Treated here in the traditional sense, as a monospecific genus of circumboreal distribution. See discussion of alternative applications below; for the botanical description see L. borealis.
In the traditional sense, Linnaea is a genus of a single diminutive species with a circumboreal distribution in the north northern hemisphere (Cullen et al. 2011). In has traditionally been placed in the Honeysuckle family, the Caprifoliaceae. This family is home to several horticulturally important genera including Abelia, Lonicera, Symphoricarpos, and Weigela; consequently it has been much studied and subject to considerable (proposed) reorganisation.
In recent years molecular phylogenetic studies have shown the well-known genus Abelia to be polyphyletic. In order to achieve monophyly – a tenet of modern botany – authors including Landrein et al. (2012) have resurrected older names to accommodate sections of Abelia sensu lato, including Vesalea for those species distributed primarily in Mexico, and Zabelia for a number of the Asiatic species; several more including the type, A. chinensis, remain in a much-reduced Abelia, and a new genus, Diabelia, was described in 2010 to accommodate the rest (Christenhusz 2013; Landrein 2010). Each of these genera contains only a small number of species – Abelia itself is reduced to just five species in this treatment. Christenhusz (2013) pointed out this wasn’t concordant with approaches to other subfamilies within the Caprifoliaceae, and expanded Linnaea in order to provide an alternative approach whilst still maintaining monophyly. In so doing he sinks the horticulturally significant Abelia (excluding Zabelia), Dipelta, and Kolkwitzia into a much-enlarged Linnaea. The nomenclatural ramifications of these changes are not excessive; the revised Linnaea amounts to only 16 species (15 new combinations; with 9 Abelia species previously treated in Section Zabelia now treated as species of Zabelia, itself restored to generic rank) (Christenhusz 2013).
As Christenhusz points out ‘…the delimitation of genera is arbitrary, and depends on tradition and preference of the user. Here, I am merely making the names available to provide a choice’ (Christenhusz 2013). This choice now available to authors is reflected in a range of approaches in major works. Plants of the World Online (plantsoftheworldonline.org) has adopted Christenhusz’s system, whereas others, for example the Catalogue of Life (catalogueoflife.org) have not. The Flora of China, where many of the groups in question have a significant distribution, has opted to retain separate genera following Landrein et al. 2012, necessarily invoking the segregation of Abelia, and goes further by placing them into the family Linnaeaceae (Yang & Landrein 2011). A recent publication from the Royal Botanic Gardens, Kew – A monograph of Caprifoliaceae: Linnaeeae – has also maintained separate genera (Landrein & Farjon 2020).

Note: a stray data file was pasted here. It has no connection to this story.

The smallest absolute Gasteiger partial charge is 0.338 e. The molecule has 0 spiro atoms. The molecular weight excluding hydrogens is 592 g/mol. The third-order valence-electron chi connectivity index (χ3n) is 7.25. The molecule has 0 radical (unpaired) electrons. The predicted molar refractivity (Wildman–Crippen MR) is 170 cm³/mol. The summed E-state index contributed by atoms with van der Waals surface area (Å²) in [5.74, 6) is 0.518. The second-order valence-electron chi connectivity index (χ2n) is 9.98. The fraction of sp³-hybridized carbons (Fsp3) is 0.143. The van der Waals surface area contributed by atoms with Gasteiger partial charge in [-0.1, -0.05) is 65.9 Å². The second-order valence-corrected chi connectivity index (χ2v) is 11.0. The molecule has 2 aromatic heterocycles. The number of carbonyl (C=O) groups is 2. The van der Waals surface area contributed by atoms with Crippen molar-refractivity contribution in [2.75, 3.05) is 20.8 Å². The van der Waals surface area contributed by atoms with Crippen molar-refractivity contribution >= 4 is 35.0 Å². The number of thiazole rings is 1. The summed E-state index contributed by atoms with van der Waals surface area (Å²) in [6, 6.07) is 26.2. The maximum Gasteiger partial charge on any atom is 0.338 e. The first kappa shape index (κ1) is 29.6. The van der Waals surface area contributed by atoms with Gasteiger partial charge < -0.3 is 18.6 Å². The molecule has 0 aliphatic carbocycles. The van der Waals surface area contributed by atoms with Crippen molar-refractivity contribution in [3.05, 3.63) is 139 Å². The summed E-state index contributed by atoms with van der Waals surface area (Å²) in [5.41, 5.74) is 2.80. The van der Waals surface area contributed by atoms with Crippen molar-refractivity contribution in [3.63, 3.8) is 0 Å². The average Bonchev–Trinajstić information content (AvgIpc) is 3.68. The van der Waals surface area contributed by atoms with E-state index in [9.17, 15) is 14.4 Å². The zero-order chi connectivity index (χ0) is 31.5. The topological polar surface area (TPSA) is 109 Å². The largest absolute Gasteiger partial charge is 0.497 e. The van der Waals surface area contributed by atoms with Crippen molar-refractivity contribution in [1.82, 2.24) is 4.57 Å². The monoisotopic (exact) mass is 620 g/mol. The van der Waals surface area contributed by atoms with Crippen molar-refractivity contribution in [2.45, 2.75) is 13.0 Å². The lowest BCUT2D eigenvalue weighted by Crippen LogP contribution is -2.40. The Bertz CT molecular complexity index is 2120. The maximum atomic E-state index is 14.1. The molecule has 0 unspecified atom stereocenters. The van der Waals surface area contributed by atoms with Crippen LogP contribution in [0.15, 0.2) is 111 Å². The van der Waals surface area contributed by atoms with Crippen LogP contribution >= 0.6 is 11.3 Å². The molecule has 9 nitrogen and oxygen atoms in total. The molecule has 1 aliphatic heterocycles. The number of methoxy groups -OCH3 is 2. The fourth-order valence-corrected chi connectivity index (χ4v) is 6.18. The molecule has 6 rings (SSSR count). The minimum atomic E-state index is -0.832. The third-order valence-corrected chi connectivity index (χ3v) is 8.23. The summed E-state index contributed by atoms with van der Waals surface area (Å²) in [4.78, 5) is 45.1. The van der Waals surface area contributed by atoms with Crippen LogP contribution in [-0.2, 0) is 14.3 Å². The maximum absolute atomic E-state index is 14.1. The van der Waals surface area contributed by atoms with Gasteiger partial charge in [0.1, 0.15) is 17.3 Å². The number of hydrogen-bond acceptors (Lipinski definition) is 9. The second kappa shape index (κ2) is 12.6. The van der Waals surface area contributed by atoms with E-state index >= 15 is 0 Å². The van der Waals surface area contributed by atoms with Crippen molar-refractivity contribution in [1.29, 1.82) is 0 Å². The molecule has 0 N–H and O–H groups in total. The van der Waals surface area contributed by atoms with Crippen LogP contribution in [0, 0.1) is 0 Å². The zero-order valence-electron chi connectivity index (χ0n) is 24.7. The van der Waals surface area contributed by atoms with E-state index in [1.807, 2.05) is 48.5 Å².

One of the principal arguments against accepting an enlarged Linnaea is the loss or partial loss of several genera well known in horticulture (Abelia, Dipelta, Kolkwitzia) and the ensuing nomenclatural turmoil that so often pits horticulturist against botanist. In this case, however, the status quo has been shown to be untenable due to the polyphyly of Abelia (sensu lato). The near-universal agreement that genera must be monophyletic demands either the broadening of Linnaea, or else the splitting of Abelia; either way, nomenclatural turmoil is unavoidable. For Trees and Shrubs Online we have opted to split Abelia in concordance with the Flora of China and the new publication A monograph of Caprifoliaceae: Linnaeeae (Landrein & Farjon 2020). It seems far preferable to retain the familiar names Dipelta and Kolkwitzia, and Abelia in a reduced sense, rather than lump all these together in a single genus, Linnaea, hitherto well-known as a monospecific, circumboreal subshrub of understated charm.